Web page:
Mercyhurst works to help Ukraine

Bella Lee, Staff writer

The ongoing situation that’s occurring in Ukraine is nothing less than scary. Hundreds of civilians have died, among them over a hundred children as millions of Ukrainians have been displaced and forced to flee as Russia attempts to take over.  

Everyone is doing whatever they can to help, and Mercyhurst is no different.  

On March 14, President Kathleen Getz sent a message to the Mercyhurst community expressing her wanting to help Ukraine.  

“Russia’s unprovoked invasion of Ukraine is devastating for the people of Ukraine and has deeply affected many others, including members of our own community,” Getz said.  

“I know I speak for all of us at Mercyhurst when I say that our hearts go out to every person affected. In times of crisis, the Mercyhurst community has risen in support of others. I urge you to show your solidarity with the people of Ukraine through this effort and to continue to pray for a swift resolution leading to a lasting peace.” 

Part of Mercyhurst’s support for Ukraine includes working with State Representative Bob Merski’s office as well as our sister city of Lublin, Poland, to collect donations for humanitarian aid.  

The drive, which began on Mar. 14, is accepting donations of personal hygiene items, underwear, bed linens, towels, first aid kits, bandages, and nonperishable food products. Any donations can be dropped off in the receptacles just outside the President’s office. 

Additionally, there was a prayer service organized by the Sisters of Mercy on Mar. 1.  

“Certainly, many individuals in the MU community have already donated to established charities to support Ukraine, but the donation drive that was shared through President Getz’s office is all we have planned at the university at the moment,” said Dr. Greg Baker, Vice President for Mission.  

“It is a collaborative effort with state representative Bob Merski and Erie’s sister city in Poland, where many Ukrainian refugees are being supported right now.”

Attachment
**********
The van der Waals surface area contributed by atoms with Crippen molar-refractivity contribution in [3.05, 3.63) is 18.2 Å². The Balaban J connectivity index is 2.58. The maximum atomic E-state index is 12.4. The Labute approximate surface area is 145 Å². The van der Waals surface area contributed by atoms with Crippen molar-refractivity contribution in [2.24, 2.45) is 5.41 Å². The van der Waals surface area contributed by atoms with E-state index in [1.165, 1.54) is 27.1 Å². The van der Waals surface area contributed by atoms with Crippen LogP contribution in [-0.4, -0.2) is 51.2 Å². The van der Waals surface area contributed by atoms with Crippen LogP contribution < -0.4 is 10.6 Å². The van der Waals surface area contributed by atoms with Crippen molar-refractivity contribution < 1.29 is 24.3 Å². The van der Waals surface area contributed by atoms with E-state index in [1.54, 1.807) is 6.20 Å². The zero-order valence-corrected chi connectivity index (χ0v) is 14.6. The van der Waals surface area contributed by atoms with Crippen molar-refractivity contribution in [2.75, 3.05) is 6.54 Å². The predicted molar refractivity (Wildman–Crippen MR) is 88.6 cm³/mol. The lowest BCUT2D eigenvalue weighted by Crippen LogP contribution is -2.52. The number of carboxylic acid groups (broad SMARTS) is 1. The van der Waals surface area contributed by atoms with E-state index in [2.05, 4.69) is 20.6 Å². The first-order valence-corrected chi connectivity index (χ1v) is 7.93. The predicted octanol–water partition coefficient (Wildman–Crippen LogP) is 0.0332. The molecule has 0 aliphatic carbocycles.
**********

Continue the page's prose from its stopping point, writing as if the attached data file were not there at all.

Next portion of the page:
Everyone in the community has been concerned and everyone wants to help.  

“From the moment that this invasion of Ukraine took place, I have heard from concerned people in the MU community wondering what we can do,” said Baker.  

“But we are appropriately moving from prayer to action. War causes so much unnecessary death and suffering, and the plight of those who are forced to migrate (already more than 3 million people have fled the country to Poland alone) leaves a huge number of people with needs for basic life necessities.” 

There is plenty that students of Mercyhurst can do to show solidarity and action.  

“We recognize that students might not have a lot of disposable income, but every little but helps,” said Baker.  

“Students can donate items they already have, or they might consider forgoing an expensive cup of coffee or some other luxury and share the money they saved to purchase basic necessities with these refugees. We are part of one, interconnected human family. Our Mercy tradition calls us to solidarity with those who suffer, and to work to support the common good. This crisis in Ukraine is calling forth the goodness of people across the world (including those of us at MU) to do our part.” 

Every little thing counts, so try to help and spread the word in any way you can.